But before colonists can exploit the blue gas giant for profit, they will need to find a way to acquire energy upon that frozen world. Fortunately, Neptune’s “favorite son” does boast nitrogen geysers, whose erupting pressure may help keep an advance turbine engine spinning (thus keeping “the lights on” for a future colony.
While the debate rages on whether or not its “bigger brother” can join the planet club, scientists suspect that Pluto’s moon Charon may also have geysers on its surface, which could point towards a warmer core underneath.
Even though off world colonies will probably have to adjust their technology in order to make geothermal power plants feasible (perhaps by using the geyser pressure from the worlds to turn the turbine engines instead of simply using steam heat), future settlements may consider it more reasonable to power their cities from energy below, rather than importing it from afar.
If extraterrestrials were (un)fortunate enough to visit our rowdy planet, they would realize that our civilization is powered by death. For our civilization to survive, to expand, and to literally keep the lights on our species must harvest the compressed liquid of billions of dead things–also known as fossil fuels.
With energy supplies on Earth finite at best, some individuals have looked beyond the heavens above in order to satisfy our “energy cravings” below.
By simply constructing solar powered satellites (aka SPS) above our blue world, proponents argue that we would be able to not only meet energy demand, but hopefully create a greener environment at the same time.
(Video: A presentation to both Presidential Candidates of 2008 about the need to develop SPS for our planet).
Since launching building material from Earth may be too expensive, our species may have to hunt for (and utilize) precious metals off world in order to reduce the cost of constructing these massive behemoths–which means future colonists may have to harvest not only lunar soil, but nearby asteroids as well.
While the Moon also contains other elements such as iron and aluminum (which could provide extra resources for constructing these massive solar panels), lunar colonists may prefer to harvest these elements elsewhere as both of these elements would have practical uses “lunar side” (iron for construction and aluminum for radiation shielding).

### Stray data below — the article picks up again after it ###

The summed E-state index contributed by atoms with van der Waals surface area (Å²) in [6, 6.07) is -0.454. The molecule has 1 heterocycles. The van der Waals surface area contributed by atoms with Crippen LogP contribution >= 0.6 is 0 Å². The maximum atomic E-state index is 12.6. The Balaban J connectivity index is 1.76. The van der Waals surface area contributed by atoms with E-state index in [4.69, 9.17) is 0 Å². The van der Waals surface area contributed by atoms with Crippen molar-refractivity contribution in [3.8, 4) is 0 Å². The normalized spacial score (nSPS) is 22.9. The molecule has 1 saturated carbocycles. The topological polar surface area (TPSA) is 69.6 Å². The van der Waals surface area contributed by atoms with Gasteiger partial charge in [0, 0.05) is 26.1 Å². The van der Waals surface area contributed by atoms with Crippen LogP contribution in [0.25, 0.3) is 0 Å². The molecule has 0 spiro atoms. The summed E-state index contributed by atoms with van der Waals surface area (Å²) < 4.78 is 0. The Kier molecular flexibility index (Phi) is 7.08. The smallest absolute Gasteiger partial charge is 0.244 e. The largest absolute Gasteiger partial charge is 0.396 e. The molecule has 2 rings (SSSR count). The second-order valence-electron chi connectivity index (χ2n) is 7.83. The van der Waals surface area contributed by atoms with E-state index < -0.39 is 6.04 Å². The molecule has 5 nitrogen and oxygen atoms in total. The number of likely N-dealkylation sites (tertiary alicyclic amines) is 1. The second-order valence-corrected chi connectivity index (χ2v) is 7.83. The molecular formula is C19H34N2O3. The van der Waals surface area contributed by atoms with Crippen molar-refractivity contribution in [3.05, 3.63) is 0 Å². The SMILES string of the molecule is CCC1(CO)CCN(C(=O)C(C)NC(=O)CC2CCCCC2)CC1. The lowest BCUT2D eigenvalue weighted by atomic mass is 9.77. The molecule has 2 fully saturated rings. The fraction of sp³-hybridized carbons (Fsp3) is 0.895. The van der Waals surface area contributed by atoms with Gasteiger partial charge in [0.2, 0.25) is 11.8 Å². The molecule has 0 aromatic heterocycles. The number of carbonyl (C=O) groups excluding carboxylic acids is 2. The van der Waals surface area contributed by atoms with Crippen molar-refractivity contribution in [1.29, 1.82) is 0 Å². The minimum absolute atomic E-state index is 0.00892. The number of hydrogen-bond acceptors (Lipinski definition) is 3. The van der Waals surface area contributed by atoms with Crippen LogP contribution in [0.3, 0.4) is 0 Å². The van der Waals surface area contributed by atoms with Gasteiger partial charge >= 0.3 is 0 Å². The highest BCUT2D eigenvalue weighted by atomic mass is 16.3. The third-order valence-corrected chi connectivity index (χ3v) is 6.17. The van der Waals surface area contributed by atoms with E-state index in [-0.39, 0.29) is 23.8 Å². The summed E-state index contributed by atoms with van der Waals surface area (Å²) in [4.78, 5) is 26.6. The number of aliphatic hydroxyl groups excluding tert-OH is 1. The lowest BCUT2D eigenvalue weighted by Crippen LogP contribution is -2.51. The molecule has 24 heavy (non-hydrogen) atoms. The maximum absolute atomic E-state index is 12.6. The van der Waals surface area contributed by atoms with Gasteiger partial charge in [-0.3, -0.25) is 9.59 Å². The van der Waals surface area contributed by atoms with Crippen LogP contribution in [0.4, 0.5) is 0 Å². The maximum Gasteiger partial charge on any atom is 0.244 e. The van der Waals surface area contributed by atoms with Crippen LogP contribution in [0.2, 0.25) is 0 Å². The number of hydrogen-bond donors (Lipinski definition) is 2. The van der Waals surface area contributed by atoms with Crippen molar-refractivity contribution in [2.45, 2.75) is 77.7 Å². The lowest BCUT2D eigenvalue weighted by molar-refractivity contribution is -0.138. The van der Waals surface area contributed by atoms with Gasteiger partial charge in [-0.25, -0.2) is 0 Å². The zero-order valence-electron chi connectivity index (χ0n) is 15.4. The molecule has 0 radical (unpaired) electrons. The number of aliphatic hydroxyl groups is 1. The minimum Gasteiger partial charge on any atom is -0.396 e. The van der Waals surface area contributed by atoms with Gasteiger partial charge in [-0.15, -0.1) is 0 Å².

Instead of scouring the lunar surface in search of extra building material, humanity instead may choose to harvest nearby space rocks orbiting between our homeworld and the red planet–also known as Amor asteroids.
Unlike the asteroids located in the main belt, Amor asteroids orbit much closer towards Earth, with many of them traveling around in stable orbits.
While their proximity towards our Earthen cradle may make them attractive for scientists, its their abundance of minerals and metals that may make them priceless for space minors.
One Amor asteroid in particular, 433 Eros may have enough precious metals within its tiny frame to be worth trillions of dollars (which should provide more than enough material to construct several SPS’s in space–with cash to spare for financing the project as well).
Even though there are still many challenges to building an SPS (not to mention where to locate the rectenna), our species may have to wait until we begin to harvest our “local neighborhood” before we have enough funds to actually create these energy wonders (without bankrupting our civilization).
Note: Due to lack of time, images will be inserted later on.